Most of the black and white scratchboard work around this time was for newspapers, usually with a short deadline. Bill, Ken Starr and Monica were in the news a lot this month, and I had my share of editorial work along that line. The illustration above and the two below were all for Legal Times.
The illustration to the left was for the Chronicle of Higher Education, and dealt with choices of career paths to follow for professors, with regards to salary or tenure. The illustration below was for National Business Employment Weekly and had something to do with job interviews.
I also had the occasional odd magazine illustration. This street scene to the left was for Writer’s Digest, and the one below was for Sign of the Times magazine (Pacific Press).
The above illustration was for Newsday, a supplement cover assignment regarding phone service and carriers. I tried something a bit different with this piece, working in various mixed medias, some paints, some watercolors, some layered transparent washes. Around this time, I was trying a lot of different techniques, as there was something refreshing and exciting about working in this new medium, almost like starting my career over again from scratch, breaking out of the rut, breaking rules and trying anything and everything that occurs to me. Not too surprising that I eventually found that rut again, but I try and break out every once in a while with something totally unfamiliar. Not often enough, though.
These two pieces were for National Business Employment Weekly. Working in oils for a change of pace. Oddly enough, with most of the assignments from this client, I ended up liking the smaller spot illustration (below) I was assigned better than the larger cover illustration (above), and this one was no exception. I think it is something to do with my fear of working on a ‘larger scale’, which I’m getting (a little) better at these days.
Cobblestone’s assignments were others that I felt comfortable trying out new styles on. Probably because the rates were so low, and the deadlines not quite so short. The above map was for one of the ‘geography’ publications (Faces), and was for a special issue on the ‘Basques’ of Spain. The map below was for a ‘history’ publication on World War I, and I remember this one being a big headache, as the colors all were pre-assigned, and each color border had a special meaning, and there were numerous reference materials being used concurrently. Add to that the fact that the map had to be squeezed horizontally to fit the page size, and you have the formula for one messed up looking map. But hopefully it served its purpose. Below that were a few two page spreads for the same issue.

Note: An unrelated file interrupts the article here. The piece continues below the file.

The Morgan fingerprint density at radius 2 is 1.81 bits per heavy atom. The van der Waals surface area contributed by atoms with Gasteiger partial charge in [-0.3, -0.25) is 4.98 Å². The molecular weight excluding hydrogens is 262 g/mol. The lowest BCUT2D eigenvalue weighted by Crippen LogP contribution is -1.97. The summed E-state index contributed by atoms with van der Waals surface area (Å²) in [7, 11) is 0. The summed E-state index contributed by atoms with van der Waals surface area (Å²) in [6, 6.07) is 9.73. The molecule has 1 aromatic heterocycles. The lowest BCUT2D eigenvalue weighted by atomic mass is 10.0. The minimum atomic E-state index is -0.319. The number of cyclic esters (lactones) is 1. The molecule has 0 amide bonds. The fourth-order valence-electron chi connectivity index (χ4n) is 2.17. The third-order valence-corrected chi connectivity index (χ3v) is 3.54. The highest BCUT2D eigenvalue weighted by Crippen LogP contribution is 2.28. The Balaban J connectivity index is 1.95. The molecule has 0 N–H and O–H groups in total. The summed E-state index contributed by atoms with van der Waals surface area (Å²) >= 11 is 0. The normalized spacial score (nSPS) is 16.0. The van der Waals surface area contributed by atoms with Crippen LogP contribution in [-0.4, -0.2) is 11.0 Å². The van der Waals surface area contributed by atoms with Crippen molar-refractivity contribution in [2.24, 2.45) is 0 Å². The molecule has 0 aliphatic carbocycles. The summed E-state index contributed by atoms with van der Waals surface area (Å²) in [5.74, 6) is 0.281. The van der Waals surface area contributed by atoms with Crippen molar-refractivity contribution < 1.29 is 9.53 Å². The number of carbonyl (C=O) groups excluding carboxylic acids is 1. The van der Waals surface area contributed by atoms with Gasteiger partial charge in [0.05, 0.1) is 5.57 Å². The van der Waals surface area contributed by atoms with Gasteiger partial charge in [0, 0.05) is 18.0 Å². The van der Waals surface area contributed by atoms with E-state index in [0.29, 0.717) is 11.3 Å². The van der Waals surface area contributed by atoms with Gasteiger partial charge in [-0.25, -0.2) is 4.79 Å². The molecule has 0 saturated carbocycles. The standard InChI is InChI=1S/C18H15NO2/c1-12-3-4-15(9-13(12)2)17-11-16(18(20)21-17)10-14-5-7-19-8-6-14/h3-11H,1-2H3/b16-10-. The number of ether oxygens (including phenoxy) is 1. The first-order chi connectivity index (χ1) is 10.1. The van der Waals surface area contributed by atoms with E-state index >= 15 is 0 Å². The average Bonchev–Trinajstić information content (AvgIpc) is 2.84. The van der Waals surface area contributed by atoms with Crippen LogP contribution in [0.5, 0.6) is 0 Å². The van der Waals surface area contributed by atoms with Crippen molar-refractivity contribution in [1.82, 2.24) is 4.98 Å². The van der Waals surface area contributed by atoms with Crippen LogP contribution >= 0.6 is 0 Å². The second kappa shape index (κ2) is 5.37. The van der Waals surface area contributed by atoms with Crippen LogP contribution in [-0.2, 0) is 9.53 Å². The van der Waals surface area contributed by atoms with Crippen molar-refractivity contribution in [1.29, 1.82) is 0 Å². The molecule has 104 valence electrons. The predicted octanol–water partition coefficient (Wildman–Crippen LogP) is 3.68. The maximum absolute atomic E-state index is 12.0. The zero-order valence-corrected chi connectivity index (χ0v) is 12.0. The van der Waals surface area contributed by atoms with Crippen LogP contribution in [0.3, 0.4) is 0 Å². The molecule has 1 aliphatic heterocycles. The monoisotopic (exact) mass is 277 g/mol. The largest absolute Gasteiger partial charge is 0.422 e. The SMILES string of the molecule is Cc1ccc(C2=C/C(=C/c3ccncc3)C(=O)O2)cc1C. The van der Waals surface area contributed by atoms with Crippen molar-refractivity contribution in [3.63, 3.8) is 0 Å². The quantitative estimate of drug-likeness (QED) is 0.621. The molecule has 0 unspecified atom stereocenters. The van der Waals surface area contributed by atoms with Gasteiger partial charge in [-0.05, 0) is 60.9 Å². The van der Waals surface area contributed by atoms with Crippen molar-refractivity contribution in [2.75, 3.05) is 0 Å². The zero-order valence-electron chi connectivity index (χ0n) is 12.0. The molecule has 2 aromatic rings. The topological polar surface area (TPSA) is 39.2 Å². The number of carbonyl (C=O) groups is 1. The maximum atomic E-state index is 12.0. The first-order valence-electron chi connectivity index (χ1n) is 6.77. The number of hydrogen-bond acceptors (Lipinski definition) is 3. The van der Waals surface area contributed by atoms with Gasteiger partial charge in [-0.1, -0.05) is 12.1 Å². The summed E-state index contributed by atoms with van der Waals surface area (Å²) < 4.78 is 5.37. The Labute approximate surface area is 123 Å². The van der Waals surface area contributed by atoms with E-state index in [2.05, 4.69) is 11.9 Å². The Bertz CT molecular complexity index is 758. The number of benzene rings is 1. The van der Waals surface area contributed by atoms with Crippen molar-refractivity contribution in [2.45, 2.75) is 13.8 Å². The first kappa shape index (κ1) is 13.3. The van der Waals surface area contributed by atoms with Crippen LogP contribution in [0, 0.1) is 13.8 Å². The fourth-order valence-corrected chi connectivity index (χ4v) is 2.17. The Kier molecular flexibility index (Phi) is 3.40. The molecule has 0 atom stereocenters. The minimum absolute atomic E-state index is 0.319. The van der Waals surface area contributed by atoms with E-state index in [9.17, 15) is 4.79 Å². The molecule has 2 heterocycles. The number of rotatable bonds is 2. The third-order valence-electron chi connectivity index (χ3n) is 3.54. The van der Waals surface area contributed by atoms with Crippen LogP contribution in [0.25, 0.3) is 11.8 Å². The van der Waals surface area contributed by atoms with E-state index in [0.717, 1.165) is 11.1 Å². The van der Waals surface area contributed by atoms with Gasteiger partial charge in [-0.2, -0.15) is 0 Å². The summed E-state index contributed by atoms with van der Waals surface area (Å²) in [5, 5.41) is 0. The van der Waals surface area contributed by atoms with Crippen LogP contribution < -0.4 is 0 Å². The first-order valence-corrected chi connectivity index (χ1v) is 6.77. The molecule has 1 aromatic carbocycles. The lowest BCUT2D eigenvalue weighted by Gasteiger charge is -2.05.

The ‘sadist policeman’ illustration above was one of the first digital illustrations that I did for Newsday. These assignments were usually same day affairs, with a call sometime before noon, and the finish due sometime by the end of the day. The way we worked it previously, I would send a sketch via fax, and then send the finish via fax as well. I would drive down to the copy shop to enlarge the artwork as much as possible, since I knew that the resolution on the fax machine would no doubt muddy up my artwork. What a relief to now send finals, in clear crisp resolution, as digital files via email now. It made working for this client so much easier in a single bold stroke. The ‘cubicle’ illustration below is another for the same client this month.
I had my first assignment for National Business Employment Weekly this month The story was about retirees who don’t want to go easily into retirement (my mother is one of those people). I enjoyed one of my alternate sketches for this one so much, that I finished it up a couple months later for the reprint market (see the posting in February of ’98)
This ‘militia man’ illustration was for the Chronicle of Higher Education, and was one of the earliest digital pieces that I did for this long time client. This illustration probably went with the ‘modern militia man’ that I erroneously posted in October’s scratchboard illustrations, as a bookend type illustration for a two page spread.
I also had a ‘footnotes’ illustration for the same client this month, where I first tried using scanned type as part of an illustration. The illustration below that was an early digital illustration for Legal Times. I also had a couple color assignments from them this month, that I’ll be posting in another entry.